The M14 mine is a United States small anti-personnel mine first fielded in the late 1950s. The M14 mechanism uses a belleville spring to flip a firing pin downwards into a stab detonator when pressure is applied. Once deployed, the M14 is very difficult to detect because it is a minimum metal mine, i.e. most of its components are plastic. Because of this, the design was later modified to ease mine clearance via the addition of a steel washer, glued onto the base of the mine.
In order to activate the M14, the base plug is removed and discarded and a stab detonator is screwed into the base of the mine. Then the mine is placed into a shallow hole in the ground and the pressure plate is carefully rotated from its safety position to the armed position using the special arming spanner supplied in each crate of mines. Finally, the U-shaped safety clip is removed from the pressure plate and discarded. At this point, the mine is fully armed.
The top of an M14 has a simple arming indicator (an arrow embossed on the pressure plate) which can point to either A(rmed) or S(afe), giving a clear indication of its status. When the arrow points to "A", the M14 will detonate if stepped on. Disarming the M14 requires the arming steps to be performed in reverse. However, due to the possibility of a booby trap or some other type of anti-handling device being fitted underneath, it is often standard demining practice to destroy land mines in situ, without attempting to remove and disarm them.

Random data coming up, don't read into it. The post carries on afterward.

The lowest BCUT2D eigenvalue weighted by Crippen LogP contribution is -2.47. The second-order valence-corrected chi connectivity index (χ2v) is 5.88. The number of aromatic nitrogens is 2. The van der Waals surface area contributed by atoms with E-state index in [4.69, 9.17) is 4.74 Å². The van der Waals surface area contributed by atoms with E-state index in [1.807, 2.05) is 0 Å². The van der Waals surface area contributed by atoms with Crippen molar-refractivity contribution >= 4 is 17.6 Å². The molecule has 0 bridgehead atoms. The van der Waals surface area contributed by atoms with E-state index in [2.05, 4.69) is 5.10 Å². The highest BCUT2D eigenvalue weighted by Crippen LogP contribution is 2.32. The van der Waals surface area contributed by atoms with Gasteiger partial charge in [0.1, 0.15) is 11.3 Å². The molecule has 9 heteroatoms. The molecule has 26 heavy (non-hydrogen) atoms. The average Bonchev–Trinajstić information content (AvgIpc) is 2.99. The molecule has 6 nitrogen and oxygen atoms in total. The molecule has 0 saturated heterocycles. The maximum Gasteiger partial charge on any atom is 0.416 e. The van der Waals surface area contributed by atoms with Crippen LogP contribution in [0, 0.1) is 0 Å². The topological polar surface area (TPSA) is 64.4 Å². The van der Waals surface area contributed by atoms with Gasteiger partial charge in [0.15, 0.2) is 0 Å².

The M14 has not been in active US service since 1974. However, the United States retains a stockpile of 1.5 million mines held in reserve for emergency use in Korea. This mine has been widely used by various countries, so uncleared minefields containing M14s do exist. Additionally, several copies of the design have been manufactured locally by countries such as India and Vietnam. There are indications that as of 2008, an unlicensed copy of the M14 landmine was being manufactured in Burma by Tatmadaw at Ngyaung Chay Dauk, in Bago Division. The mine is extensively used by the local Myanmar Army.
The amount of explosive in the M14 mine is comparatively small in relation to other anti-personnel mines. As a result, whilst the blast wound from an M14 is unlikely to be fatal (assuming that prompt emergency medical care is provided) it usually destroys a significant part of the victim's foot, thereby leading to some form of permanent disability regarding their gait. However, in situations where the victims are barefoot or wearing sandals (e.g. in Burma) the wound inflicted by an M14 mine is much more severe.
Due to the relative simplicity of the firing mechanism, the M14 mine is not resistant to blast-clearing methods, unlike more modern antipersonnel mine designs such as the VS-MK2 mine.
- Weight: 100 g
- Explosive content: 29 g of Tetryl
- Diameter: 56 mm
- Height: 40 mm
- Operating pressure: 9 to 16 kg
- FM 20-32 APPENDIX A at GlobalSecurity.org—Additional details about the M14 mine
- Color diagram of M14 components
- Photo of an M14 held in the hand to illustrate its small size